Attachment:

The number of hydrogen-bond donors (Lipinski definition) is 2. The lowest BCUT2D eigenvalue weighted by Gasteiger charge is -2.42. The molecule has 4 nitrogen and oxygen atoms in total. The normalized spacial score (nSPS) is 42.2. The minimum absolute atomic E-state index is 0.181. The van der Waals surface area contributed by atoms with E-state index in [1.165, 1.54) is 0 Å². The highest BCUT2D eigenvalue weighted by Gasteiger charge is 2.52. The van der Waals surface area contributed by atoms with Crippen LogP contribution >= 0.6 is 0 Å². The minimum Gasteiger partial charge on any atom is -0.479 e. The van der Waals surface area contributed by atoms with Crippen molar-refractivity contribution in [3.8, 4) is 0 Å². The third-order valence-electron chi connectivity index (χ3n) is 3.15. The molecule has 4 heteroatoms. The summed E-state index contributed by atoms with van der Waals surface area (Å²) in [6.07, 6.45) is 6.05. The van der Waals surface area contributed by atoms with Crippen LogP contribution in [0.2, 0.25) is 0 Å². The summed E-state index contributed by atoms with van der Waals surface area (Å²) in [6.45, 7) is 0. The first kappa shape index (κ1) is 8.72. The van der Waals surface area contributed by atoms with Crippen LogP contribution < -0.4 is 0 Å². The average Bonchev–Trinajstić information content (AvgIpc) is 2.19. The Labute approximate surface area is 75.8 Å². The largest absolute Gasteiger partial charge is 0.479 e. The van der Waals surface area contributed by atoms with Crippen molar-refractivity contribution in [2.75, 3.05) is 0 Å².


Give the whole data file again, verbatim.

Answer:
The number of hydrogen-bond donors (Lipinski definition) is 2. The lowest BCUT2D eigenvalue weighted by Gasteiger charge is -2.42. The molecule has 4 nitrogen and oxygen atoms in total. The normalized spacial score (nSPS) is 42.2. The minimum absolute atomic E-state index is 0.181. The van der Waals surface area contributed by atoms with E-state index in [1.165, 1.54) is 0 Å². The highest BCUT2D eigenvalue weighted by Gasteiger charge is 2.52. The van der Waals surface area contributed by atoms with Crippen LogP contribution >= 0.6 is 0 Å². The minimum Gasteiger partial charge on any atom is -0.479 e. The van der Waals surface area contributed by atoms with Crippen molar-refractivity contribution in [3.8, 4) is 0 Å². The third-order valence-electron chi connectivity index (χ3n) is 3.15. The molecule has 4 heteroatoms. The summed E-state index contributed by atoms with van der Waals surface area (Å²) in [6.07, 6.45) is 6.05. The van der Waals surface area contributed by atoms with Crippen LogP contribution in [0.2, 0.25) is 0 Å². The summed E-state index contributed by atoms with van der Waals surface area (Å²) in [6.45, 7) is 0. The first kappa shape index (κ1) is 8.72. The van der Waals surface area contributed by atoms with Crippen LogP contribution < -0.4 is 0 Å². The average Bonchev–Trinajstić information content (AvgIpc) is 2.19. The Labute approximate surface area is 75.8 Å². The largest absolute Gasteiger partial charge is 0.479 e. The van der Waals surface area contributed by atoms with Crippen molar-refractivity contribution in [2.75, 3.05) is 0 Å².